BRICS Seize World’s Commanding Heights

The BRICS Leader’s Summit ended on August 24 with a momentous decision to expand the membership of BRICS for the first time since 2010.

Saudi Arabia, the United Arab Emirates, Egypt, Argentina, Ethiopia, and Iran were all admitted to membership effective January 1, 2024. Both Brazil and India have some reservations about this move.

But in the end, Russia and China used their muscle to push through the new members despite objections. The BRICS are now BRICS+ with eleven full members and on their way to greater political power and a new currency union.

This is a momentous development, though its effects will take time to fully manifest themselves.

As a result of this expanded membership, the new BRICS currency will emerge in the year ahead.

This is because all current and prospective BRICS members and the entire Global South (including members of the Shanghai Cooperation Organization and the Eurasian Economic Union) are suffering from the weaponization of the U.S. dollar.

They fear that their dollar-denominated reserves may be frozen by the U.S., as recently happened to Russia.

Their solution is to start a new currency union big enough to offer a diverse range of goods and services (and eventually bonds) that bypasses the dollar.

It won’t happen overnight and the new currency will face challenges, but the process is getting underway.

The implications of expanded BRICS membership actually go far beyond the currency union.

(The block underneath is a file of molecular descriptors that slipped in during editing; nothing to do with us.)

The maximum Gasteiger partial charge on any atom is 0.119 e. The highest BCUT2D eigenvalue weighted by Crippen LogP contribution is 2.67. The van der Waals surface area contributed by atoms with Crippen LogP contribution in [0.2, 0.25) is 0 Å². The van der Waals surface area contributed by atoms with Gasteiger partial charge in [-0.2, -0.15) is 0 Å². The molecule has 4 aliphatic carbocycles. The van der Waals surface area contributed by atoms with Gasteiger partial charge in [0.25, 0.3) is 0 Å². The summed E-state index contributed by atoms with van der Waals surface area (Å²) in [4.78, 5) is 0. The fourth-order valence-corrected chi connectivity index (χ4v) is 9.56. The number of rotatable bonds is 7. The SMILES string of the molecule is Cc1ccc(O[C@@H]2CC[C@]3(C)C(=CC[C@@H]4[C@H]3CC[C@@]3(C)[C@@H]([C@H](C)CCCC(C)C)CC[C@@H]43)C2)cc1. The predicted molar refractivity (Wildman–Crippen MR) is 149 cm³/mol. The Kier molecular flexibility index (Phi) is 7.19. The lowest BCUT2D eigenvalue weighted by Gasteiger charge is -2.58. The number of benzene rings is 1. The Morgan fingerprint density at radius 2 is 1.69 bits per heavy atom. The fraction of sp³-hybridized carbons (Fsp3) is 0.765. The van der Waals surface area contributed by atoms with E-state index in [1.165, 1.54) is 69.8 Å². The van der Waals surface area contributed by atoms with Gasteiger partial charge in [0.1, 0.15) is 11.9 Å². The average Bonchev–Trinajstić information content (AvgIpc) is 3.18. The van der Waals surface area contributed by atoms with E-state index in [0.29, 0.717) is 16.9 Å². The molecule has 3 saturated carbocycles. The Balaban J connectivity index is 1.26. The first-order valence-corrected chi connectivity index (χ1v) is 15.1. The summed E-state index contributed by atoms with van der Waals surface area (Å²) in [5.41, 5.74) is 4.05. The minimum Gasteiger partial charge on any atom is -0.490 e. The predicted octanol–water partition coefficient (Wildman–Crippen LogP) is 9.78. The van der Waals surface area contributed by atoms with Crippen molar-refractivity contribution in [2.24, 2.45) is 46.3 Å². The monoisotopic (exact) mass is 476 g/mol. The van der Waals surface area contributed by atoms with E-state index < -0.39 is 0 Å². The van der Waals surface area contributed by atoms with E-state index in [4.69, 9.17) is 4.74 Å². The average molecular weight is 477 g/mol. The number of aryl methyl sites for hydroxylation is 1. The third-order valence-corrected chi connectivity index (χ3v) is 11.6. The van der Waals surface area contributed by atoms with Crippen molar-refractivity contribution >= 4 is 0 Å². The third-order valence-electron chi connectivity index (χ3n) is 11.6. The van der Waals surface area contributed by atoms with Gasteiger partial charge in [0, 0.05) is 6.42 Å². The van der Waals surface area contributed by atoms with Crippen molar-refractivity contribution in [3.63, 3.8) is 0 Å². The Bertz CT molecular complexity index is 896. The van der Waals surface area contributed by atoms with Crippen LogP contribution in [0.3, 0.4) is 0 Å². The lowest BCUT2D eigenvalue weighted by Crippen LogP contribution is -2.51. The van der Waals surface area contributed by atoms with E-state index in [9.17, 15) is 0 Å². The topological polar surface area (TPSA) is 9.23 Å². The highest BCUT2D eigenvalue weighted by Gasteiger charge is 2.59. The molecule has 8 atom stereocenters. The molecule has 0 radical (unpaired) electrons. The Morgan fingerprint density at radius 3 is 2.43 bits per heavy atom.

With the additions of Saudi Arabia, Iran and UAE, the BRICS have now effectively surrounded the Persian Gulf. With the addition of Egypt and Saudi Arabia, they now effectively control the Red Sea and the Suez Canal.

Meanwhile, the addition of Argentina gives BRICS control of the Straits of Magellan for transit from the Atlantic to the Pacific Oceans (good luck in the Drake Passage; I’ve been there. It’s a daunting body of water).

BRICS are moving closer to the dual visions of Halford Mackinder, the geopolitical theorist whose notion of the World Island and Heartland were both based in Asia — and to Alfred Mahan, the naval strategist whose theory of sea power emphasized control of critical straits and other sea chokepoints.

The BRICS are consolidating physical control of both the land and sea pivots of history.

Expanded BRICS membership also marks the beginning of the end of the petrodollar era. Membership of Saudi Arabia in the BRICS is a large step in that direction. This is why the admission of new members and the launch of a new currency cannot be viewed in isolation.

They are two parts of a common project. The expanded membership is precisely what makes the new currency more feasible.

This is all happening under the noses of U.S. policymakers who seem ignorant both of history and current events.

The Daily Reckoning